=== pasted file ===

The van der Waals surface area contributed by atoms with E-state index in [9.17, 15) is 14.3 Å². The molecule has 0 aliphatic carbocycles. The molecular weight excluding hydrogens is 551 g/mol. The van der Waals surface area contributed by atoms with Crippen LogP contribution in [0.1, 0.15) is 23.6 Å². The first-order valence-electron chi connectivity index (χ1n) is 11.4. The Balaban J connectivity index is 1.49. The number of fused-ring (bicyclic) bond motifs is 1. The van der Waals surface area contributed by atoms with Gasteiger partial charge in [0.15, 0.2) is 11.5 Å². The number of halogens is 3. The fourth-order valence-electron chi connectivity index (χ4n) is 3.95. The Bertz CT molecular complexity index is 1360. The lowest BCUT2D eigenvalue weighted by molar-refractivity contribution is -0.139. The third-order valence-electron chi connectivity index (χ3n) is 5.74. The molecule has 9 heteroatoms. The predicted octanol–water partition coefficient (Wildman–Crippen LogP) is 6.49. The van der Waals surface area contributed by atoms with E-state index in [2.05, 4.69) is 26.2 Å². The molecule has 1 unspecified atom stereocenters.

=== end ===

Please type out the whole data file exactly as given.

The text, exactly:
The van der Waals surface area contributed by atoms with E-state index in [9.17, 15) is 14.3 Å². The molecule has 0 aliphatic carbocycles. The molecular weight excluding hydrogens is 551 g/mol. The van der Waals surface area contributed by atoms with Crippen LogP contribution in [0.1, 0.15) is 23.6 Å². The first-order valence-electron chi connectivity index (χ1n) is 11.4. The Balaban J connectivity index is 1.49. The number of fused-ring (bicyclic) bond motifs is 1. The van der Waals surface area contributed by atoms with Gasteiger partial charge in [0.15, 0.2) is 11.5 Å². The number of halogens is 3. The fourth-order valence-electron chi connectivity index (χ4n) is 3.95. The Bertz CT molecular complexity index is 1360. The lowest BCUT2D eigenvalue weighted by molar-refractivity contribution is -0.139. The third-order valence-electron chi connectivity index (χ3n) is 5.74. The molecule has 9 heteroatoms. The predicted octanol–water partition coefficient (Wildman–Crippen LogP) is 6.49. The van der Waals surface area contributed by atoms with E-state index in [2.05, 4.69) is 26.2 Å². The molecule has 1 unspecified atom stereocenters.